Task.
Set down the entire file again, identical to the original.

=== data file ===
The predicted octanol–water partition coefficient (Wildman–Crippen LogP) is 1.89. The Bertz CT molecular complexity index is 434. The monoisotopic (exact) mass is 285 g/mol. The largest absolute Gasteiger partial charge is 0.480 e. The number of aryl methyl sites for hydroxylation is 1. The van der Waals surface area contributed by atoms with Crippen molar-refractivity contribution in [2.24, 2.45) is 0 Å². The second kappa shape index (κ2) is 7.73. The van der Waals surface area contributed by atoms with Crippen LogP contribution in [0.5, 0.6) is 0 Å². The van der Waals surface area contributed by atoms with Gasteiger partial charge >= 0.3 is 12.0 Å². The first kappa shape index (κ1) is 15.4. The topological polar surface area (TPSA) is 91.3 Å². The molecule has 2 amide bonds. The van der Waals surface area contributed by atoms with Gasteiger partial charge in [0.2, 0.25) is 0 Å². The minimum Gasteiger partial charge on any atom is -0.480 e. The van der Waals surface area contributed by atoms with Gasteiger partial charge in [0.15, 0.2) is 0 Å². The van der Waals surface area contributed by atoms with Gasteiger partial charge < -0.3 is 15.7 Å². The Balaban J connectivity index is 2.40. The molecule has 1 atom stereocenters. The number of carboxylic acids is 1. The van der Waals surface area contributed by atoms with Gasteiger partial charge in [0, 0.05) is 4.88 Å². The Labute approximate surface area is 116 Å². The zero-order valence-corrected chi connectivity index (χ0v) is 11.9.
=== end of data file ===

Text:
The predicted octanol–water partition coefficient (Wildman–Crippen LogP) is 1.89. The Bertz CT molecular complexity index is 434. The monoisotopic (exact) mass is 285 g/mol. The largest absolute Gasteiger partial charge is 0.480 e. The number of aryl methyl sites for hydroxylation is 1. The van der Waals surface area contributed by atoms with Crippen molar-refractivity contribution in [2.24, 2.45) is 0 Å². The second kappa shape index (κ2) is 7.73. The van der Waals surface area contributed by atoms with Crippen LogP contribution in [0.5, 0.6) is 0 Å². The van der Waals surface area contributed by atoms with Gasteiger partial charge >= 0.3 is 12.0 Å². The first kappa shape index (κ1) is 15.4. The topological polar surface area (TPSA) is 91.3 Å². The molecule has 2 amide bonds. The van der Waals surface area contributed by atoms with Gasteiger partial charge in [0.2, 0.25) is 0 Å². The minimum Gasteiger partial charge on any atom is -0.480 e. The van der Waals surface area contributed by atoms with Gasteiger partial charge in [0.15, 0.2) is 0 Å². The van der Waals surface area contributed by atoms with Gasteiger partial charge < -0.3 is 15.7 Å². The Balaban J connectivity index is 2.40. The molecule has 1 atom stereocenters. The number of carboxylic acids is 1. The van der Waals surface area contributed by atoms with Gasteiger partial charge in [0, 0.05) is 4.88 Å². The Labute approximate surface area is 116 Å². The zero-order valence-corrected chi connectivity index (χ0v) is 11.9.